Monday, August 25, 2008


We have been in the second phase of the housing market where sales have started to climb in most markets, but prices are still getting hit hard in the softest markets. We are already transitioning into phase three, in which we will see both rising sales and rising prices.

Talking heads have generally taken the annual numbers to show that nationwide house prices fell 7% year over year last month. This would be the same as saying oil prices went up 79% year over year last month. The 79% is a true number because oil went from $67 to $120 but it leaves out the $147 peak and is thus misleading. The fact is that oil has fallen 20+ % since the peak. The median house bottomed at $197,000 in February. The July median of $212,000 was down 7% from a year ago but up more than 7% from the bottom. As is often the case, the number being reported, a 7% decline in price, is actually the opposite, a 7% increase in price.

Inventories of homes jumped when sales picked up. This was the result of pent up supply. Those who have been willing to sell at a certain price have jumped into the market now that they have hopes of getting that price. Just a minor turn has brought more houses to market. Because there are few new houses being completed, because there is now a tax credit for those who have not owned a home for three years, and because interest rates are falling, the overhang in supply is going to be worked off quicker than most expect.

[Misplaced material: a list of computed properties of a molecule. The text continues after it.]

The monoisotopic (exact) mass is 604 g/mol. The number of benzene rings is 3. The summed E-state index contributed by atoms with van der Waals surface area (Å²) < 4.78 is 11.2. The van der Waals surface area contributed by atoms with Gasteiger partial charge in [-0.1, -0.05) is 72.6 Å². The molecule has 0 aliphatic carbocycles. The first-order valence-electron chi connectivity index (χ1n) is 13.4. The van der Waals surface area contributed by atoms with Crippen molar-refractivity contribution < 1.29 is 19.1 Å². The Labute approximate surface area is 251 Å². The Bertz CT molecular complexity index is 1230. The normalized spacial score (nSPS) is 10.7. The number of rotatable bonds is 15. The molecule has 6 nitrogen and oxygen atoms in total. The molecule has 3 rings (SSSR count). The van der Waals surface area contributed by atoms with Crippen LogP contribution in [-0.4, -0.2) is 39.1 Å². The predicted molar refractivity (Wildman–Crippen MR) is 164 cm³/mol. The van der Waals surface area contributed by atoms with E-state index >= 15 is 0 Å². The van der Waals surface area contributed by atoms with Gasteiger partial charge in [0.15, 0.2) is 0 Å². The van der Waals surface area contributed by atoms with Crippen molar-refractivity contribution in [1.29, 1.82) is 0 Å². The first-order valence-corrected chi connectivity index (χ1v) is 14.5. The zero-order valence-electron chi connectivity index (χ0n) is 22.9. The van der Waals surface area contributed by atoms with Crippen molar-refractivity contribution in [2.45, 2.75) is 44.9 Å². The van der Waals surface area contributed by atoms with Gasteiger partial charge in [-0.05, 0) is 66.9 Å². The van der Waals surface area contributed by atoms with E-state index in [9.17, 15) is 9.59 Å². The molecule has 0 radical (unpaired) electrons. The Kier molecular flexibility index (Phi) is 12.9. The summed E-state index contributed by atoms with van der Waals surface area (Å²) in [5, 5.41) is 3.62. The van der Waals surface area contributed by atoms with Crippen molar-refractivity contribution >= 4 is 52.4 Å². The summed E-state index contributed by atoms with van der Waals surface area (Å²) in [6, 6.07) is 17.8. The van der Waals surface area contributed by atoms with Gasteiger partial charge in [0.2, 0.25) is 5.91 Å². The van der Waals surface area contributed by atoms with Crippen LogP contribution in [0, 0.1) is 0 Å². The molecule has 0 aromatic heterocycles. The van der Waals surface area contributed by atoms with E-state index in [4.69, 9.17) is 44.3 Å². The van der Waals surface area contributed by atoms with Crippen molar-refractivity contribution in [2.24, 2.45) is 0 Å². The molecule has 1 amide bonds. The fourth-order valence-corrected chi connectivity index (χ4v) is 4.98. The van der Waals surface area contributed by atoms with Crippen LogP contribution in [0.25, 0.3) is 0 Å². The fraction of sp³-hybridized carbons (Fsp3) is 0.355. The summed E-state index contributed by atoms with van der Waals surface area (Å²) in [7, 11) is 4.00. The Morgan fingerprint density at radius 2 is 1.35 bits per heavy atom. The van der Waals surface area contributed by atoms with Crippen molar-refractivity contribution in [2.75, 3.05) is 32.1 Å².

Yesterday a local renter realized that the purchase price on a similar home would be lower than the rent. Learning about the $7,500 tax credit made the family excited. It remains to be seen if they will qualify for a loan but they are attempting to buy.

Meanwhile the 10-year treasury continues to zig-zag its way down. This morning it has been trading around 3.78%. Financial institutions not caught in the sub prime mess can offer 30 year loans at less that 5.5%. Homes purchased today should offer fat long term returns.

Real estate investors are picking up short sales and foreclosed homes at bargain basement prices. There are many signs of recovery. Some banks never offered short sales and some have stopped. Also, the recent short term bill sales by Fannie and Freddie went well.

The debt holders have bought the words of support from Paulson. The shareholders are at risk and the preferred stocks are yielding 16%. The retort is that the sale of short paper is a liquidity matter and the problem is a capital matter but the capital matter will be improved by using short paper to buy deeply discounted long paper. The irony is that it is the high spreads that will give Freddie and Fannie the ability to make the turn. Many a non government supported firm has operated for long periods with a negative net worth but a positive cash flow. I cannot recommend the shares but I will not be surprised if they survive and if they do they will bounce several hundred percent quickly.